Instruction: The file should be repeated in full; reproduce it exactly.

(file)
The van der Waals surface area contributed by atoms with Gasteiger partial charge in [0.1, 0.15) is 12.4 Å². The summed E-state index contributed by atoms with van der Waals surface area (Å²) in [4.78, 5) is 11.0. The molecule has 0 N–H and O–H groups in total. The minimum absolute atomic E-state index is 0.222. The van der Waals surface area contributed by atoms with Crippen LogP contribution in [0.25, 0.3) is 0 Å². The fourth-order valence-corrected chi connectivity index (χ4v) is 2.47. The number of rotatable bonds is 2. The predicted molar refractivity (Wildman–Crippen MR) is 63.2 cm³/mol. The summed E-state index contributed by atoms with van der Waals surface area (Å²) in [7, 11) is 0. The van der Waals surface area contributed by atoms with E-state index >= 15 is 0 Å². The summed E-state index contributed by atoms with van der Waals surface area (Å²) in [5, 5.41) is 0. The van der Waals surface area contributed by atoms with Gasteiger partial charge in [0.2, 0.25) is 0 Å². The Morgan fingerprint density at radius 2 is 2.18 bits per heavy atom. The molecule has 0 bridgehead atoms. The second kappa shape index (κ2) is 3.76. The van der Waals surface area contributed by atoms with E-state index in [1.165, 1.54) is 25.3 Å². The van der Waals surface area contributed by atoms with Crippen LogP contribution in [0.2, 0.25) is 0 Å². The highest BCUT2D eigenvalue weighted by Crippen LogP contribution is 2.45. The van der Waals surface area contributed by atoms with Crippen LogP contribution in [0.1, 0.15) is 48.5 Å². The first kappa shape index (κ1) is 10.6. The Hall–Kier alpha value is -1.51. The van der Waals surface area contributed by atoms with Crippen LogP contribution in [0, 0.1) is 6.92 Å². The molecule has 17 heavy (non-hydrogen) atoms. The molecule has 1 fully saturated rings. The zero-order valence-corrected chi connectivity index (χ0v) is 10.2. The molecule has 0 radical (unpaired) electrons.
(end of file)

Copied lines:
The van der Waals surface area contributed by atoms with Gasteiger partial charge in [0.1, 0.15) is 12.4 Å². The summed E-state index contributed by atoms with van der Waals surface area (Å²) in [4.78, 5) is 11.0. The molecule has 0 N–H and O–H groups in total. The minimum absolute atomic E-state index is 0.222. The van der Waals surface area contributed by atoms with Crippen LogP contribution in [0.25, 0.3) is 0 Å². The fourth-order valence-corrected chi connectivity index (χ4v) is 2.47. The number of rotatable bonds is 2. The predicted molar refractivity (Wildman–Crippen MR) is 63.2 cm³/mol. The summed E-state index contributed by atoms with van der Waals surface area (Å²) in [7, 11) is 0. The van der Waals surface area contributed by atoms with E-state index >= 15 is 0 Å². The summed E-state index contributed by atoms with van der Waals surface area (Å²) in [5, 5.41) is 0. The van der Waals surface area contributed by atoms with Gasteiger partial charge in [0.2, 0.25) is 0 Å². The Morgan fingerprint density at radius 2 is 2.18 bits per heavy atom. The molecule has 0 bridgehead atoms. The second kappa shape index (κ2) is 3.76. The van der Waals surface area contributed by atoms with E-state index in [1.165, 1.54) is 25.3 Å². The van der Waals surface area contributed by atoms with Crippen LogP contribution in [0.2, 0.25) is 0 Å². The highest BCUT2D eigenvalue weighted by Crippen LogP contribution is 2.45. The van der Waals surface area contributed by atoms with Crippen LogP contribution in [0.1, 0.15) is 48.5 Å². The first kappa shape index (κ1) is 10.6. The Hall–Kier alpha value is -1.51. The van der Waals surface area contributed by atoms with Crippen LogP contribution in [0, 0.1) is 6.92 Å². The molecule has 17 heavy (non-hydrogen) atoms. The molecule has 1 fully saturated rings. The zero-order valence-corrected chi connectivity index (χ0v) is 10.2. The molecule has 0 radical (unpaired) electrons.